Reactions to Biden’s recognition of Armenian ‘genocide’

US president’s recognition of WWI mass killing of Armenians as ‘genocide’ welcomed by Armenia but slammed by Turkey.

Father Sarkis Petoyan from Saint Gregory The Illuminator Armenian Apostolic Church and members of the Armenian diaspora in the US gather for Armenian Genocide Remembrance Day in Montebello, California, on April 24 [David Swanson/Reuters]

Joe Biden has become the first United States president to recognise as an act of “genocide” the mass killing of Armenians in the Ottoman Empire during World War I.

In a statement on Armenian Genocide Remembrance Day on Saturday, Biden said: “Each year on this day, we remember the lives of all those who died in the Ottoman-era Armenian genocide and recommit ourselves to preventing such an atrocity from ever again occurring.

“The American people honor all those Armenians who perished in the genocide that began 106 years ago today,” his statement reads.


Turkey’s Foreign Ministry rejected and denounced Biden’s statement “in the strongest terms”.

“This statement of the US, which distorts the historical facts, will never be accepted in the conscience of the Turkish people, and will open a deep wound that undermines our mutual trust and friendship,” the ministry said.

“We call on the US president to correct this grave mistake.”

Foreign Minister Mevlut Cavusoglu said the US statement was “based solely on populism”, while President Recep Tayyip Erdogan accused “third parties” of seeking to politicise the debate.

“The politicisation of the discussions that should be held by historians and used as a tool of intervention against our country by third parties has benefited no one,” Erdogan said in a letter to the Armenian patriarch in Istanbul.


In a letter to Biden, Armenian Prime Minister Nikol Pashinyan said Armenians around the world welcomed his statement.

“I highly appreciate your principled position, which is a powerful step on the way to acknowledging the truth, historical justice, and an invaluable of support for the descendants of the victims of the Armenian Genocide,” Pashinyan wrote.

Pashinyan also tweeted that it was “an important day for all Armenians”.

Armenian President Armen Sirkissian also said the recognition “opens new prospects for US-Armenian relations”.


The foreign ministry of Azerbaijan, which fought Armenian forces in the disputed Nagorno-Karabakh region last year, called Biden’s statement “unfortunate” and said it “distorted the historical facts” of what occurred.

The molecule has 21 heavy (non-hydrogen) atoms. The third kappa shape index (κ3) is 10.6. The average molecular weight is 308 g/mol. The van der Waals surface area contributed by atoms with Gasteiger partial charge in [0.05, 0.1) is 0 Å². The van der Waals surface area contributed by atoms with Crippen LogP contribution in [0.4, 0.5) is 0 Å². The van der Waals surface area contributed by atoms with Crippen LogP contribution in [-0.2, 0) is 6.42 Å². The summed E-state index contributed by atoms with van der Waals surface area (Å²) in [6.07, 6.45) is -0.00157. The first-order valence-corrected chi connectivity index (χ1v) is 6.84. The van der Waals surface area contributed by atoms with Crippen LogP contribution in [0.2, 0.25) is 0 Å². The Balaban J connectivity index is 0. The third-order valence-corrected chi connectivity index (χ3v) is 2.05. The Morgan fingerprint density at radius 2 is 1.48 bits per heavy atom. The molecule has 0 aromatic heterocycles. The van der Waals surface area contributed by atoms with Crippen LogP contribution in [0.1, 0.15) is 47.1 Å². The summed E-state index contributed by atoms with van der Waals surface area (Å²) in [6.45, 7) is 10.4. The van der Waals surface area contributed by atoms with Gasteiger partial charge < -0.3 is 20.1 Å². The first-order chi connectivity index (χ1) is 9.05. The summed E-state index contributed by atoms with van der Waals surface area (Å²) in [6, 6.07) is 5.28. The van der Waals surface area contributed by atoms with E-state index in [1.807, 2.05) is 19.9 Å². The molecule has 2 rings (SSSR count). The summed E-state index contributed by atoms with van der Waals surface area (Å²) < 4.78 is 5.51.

“Those who politicise the so-called ‘Armenian genocide’ are silent on the massacre of more than 500,000 people by Armenian armed groups at that time,” the ministry said.

In a phone call with Erdogan on Saturday, the president of Azerbaijan, Ilham Aliyev, called the US statement “a historic mistake”.

Faik Oztrak, Turkish opposition CHP party spokesman

In a statement, Oztrak said the Biden administration’s description of the killings as a genocide “has gone down in history as a great mistake”.

“Recent statements against Turkey and measures against our country … show the point to which Turkey has been brought by the short-sighted foreign policy carried out by the government.”

Garo Paylan, Armenian MP in Turkish parliament

“When Turkey confronts the Armenian genocide, it will no longer matter what other countries or parliaments have to say,” Paylan said.

“We need to bring the pain of the Armenian people, to the land where it belongs, to Turkey. We have to face the pain of the Armenian people and we must relieve this pain through justice. The Armenian people are waiting for justice.”

Nancy Pelosi, US congresswoman

Pelosi, the Democratic House majority leader, said “our hearts are full of joy that President Biden has taken the historic step” of recognising the killings as an act of genocide.

“To commemorate this solemn day of remembrance, let us pledge to always stand strong against hatred and violence wherever we see it and recommit to building a future of hope, peace and freedom for all the world’s children,” she said in a statement.

Alexandria Ocasio-Cortez, US congresswoman

Ocasio-Cortez said the US recognition was “long overdue”.

“Truth-telling and full acknowledgment of injustice can be one of the most important steps towards healing,” she tweeted.

Ted Lieu, US congressman

Lieu said past US presidents “were afraid to recognize the Armenian Genocide” – and thanked Biden “for getting it done”.

“Your courageous leadership is making the world a better place,” Lieu said on Twitter.

Source: Al Jazeera and news agencies